To assess the effect of politically targeted trade retaliation on public attitudes, we employ a survey experiment that allows us to isolate the effects of different types of trade retaliation. We fielded our survey using Lucid Theorem on a diverse sample of over 3,500 respondents. The study was fielded between October 20th and 25th in 2020 and targeted respondents to resemble the demographics of US adults based on gender, age, geographic, and racial distributions. Survey samples from Lucid are increasingly used in social science research, including numerous articles published in top political science journals.Footnote 28
While Lucid allows researchers to access a diverse sample of respondents, recent research finds that data quality declined as a result of the COVID-19 pandemic, so we employed attention checks and asked respondents to pledge to pay attention to address quality concerns. Approximately 36 percent of recruited participants failed the attention checks and were not included in the sample, which is generally consistent with broader trends for the time.Footnote 29 Even though response quality declined during the pandemic, Peyton et al. (2020) find that studies conducted throughout the pandemic successfully replicated earlier studies and should generalize beyond the pandemic, though treatment effects from experiments fielded during the pandemic were somewhat more conservative given reduced attention of respondents. We also implemented the recommendation of Burleigh et al. (2018), and blocked respondents from participating if they were located outside of the US or were flagged for using a Virtual Private Server (VPS). The sample resulted in a diverse sample that closely mirrored the national population on demographics of age, partisanship, and gender, as shown in the demographic breakdown in Appendix B. Like most online surveys, our sample skews lower on income and is somewhat more likely to be college educated than the national population.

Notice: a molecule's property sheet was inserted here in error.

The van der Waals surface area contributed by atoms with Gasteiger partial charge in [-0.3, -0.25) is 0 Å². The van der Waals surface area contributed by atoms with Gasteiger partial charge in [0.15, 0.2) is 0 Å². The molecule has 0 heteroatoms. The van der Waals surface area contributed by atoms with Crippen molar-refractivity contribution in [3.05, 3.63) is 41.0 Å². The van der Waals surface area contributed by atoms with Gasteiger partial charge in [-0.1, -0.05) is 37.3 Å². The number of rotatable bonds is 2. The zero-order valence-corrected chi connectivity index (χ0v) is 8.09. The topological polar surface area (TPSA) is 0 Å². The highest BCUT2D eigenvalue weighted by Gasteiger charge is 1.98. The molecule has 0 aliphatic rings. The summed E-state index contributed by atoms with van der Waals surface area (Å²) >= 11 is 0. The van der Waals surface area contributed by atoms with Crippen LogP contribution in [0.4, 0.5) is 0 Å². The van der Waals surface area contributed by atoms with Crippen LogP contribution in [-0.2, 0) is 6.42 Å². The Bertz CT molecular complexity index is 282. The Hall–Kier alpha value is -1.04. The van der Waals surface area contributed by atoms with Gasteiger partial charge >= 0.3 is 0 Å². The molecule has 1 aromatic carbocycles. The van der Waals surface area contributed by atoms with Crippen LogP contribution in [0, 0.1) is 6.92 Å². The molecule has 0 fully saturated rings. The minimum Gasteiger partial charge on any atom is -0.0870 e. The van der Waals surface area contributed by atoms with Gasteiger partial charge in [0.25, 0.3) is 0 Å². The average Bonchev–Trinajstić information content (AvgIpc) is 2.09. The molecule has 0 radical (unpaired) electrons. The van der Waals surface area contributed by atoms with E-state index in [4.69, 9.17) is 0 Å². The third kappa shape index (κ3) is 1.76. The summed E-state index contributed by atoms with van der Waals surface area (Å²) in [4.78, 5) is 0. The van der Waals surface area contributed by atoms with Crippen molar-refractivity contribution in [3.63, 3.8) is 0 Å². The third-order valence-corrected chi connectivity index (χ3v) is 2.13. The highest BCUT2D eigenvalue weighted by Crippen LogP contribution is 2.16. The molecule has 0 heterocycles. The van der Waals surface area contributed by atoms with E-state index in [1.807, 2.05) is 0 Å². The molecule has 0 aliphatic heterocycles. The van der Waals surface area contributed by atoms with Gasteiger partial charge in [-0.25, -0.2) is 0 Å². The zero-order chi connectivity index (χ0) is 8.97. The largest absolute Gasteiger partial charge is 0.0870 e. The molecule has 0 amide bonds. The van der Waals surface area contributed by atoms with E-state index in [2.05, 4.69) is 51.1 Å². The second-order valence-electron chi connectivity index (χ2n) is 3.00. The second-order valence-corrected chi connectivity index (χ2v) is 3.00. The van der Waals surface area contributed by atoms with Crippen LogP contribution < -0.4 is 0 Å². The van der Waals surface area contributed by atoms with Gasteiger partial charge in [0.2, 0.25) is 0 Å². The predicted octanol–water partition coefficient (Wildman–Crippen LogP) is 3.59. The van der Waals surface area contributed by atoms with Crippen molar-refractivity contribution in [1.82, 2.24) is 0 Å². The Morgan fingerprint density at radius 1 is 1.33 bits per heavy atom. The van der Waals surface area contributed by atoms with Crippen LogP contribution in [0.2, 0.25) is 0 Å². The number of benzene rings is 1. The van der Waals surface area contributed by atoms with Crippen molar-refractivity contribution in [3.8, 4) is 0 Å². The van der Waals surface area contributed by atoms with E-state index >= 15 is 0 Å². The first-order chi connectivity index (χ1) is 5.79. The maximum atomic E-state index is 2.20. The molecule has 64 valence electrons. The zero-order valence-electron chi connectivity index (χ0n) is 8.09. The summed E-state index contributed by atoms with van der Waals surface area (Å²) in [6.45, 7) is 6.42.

In designing the experiment, we chose a relatively hard test of our theory. The first critical decision was whether to focus the experimental vignette on trade retaliation by China, another country, or to leave the country unspecified. We wanted the scenario to be realistic as well as plausible, so we chose to use a real country that had retaliated against the US during the trade war.Footnote 30 However, we also chose to make the test a hard test for the theory by focusing on the European Union, rather than China. At the time we fielded the survey, suspicions that China would engage in election interference were high. Both President Trump and Vice President Pence had accused China of attempting to interfere in US elections. Furthermore, they had also explicitly described China’s trade policy as an attempt at election interference. In addition to previously-mentioned remarks by Pence in October 2018, Trump also made the link explicit during a speech at the U.N. Security Council:
Regrettably, we found that China has been attempting to interfere in our upcoming 2018 election, coming up in November, against my Administration... They do not want me, or us, to win, because I am the first president ever to challenge China on trade, and we are winning on trade. We are winning at every level. We don’t want them to meddle or interfere in our upcoming election.
In order to make the test a hard one, we opted to focus on the trade policies of the European Union, a trading partner that had not been as strongly accused of using its trade policies to interfere in American elections. The test is also a harder one because most EU countries are allies of the United States who are not generally thought to interfere in US elections. Additionally, in the 2020 election, EU members had not publicly taken as strong of a stance against Trump, compared to the 2016 election. By contrast, China is viewed by many as a threat to the US, and it has engaged in cyber attacks and espionage against the US.Footnote 31 Furthermore, public opinion toward China has become quite negative, with about two-thirds of Americans having an unfavorable view toward China,Footnote 32 whereas a majority of Americans have a favorable view toward the EU.Footnote 33 Thus, we would expect that respondents would be more sensitive to additional information about political targeting from a geostrategic adversary like China, compared to the EU, making ours a conservative test of the theory.Footnote 34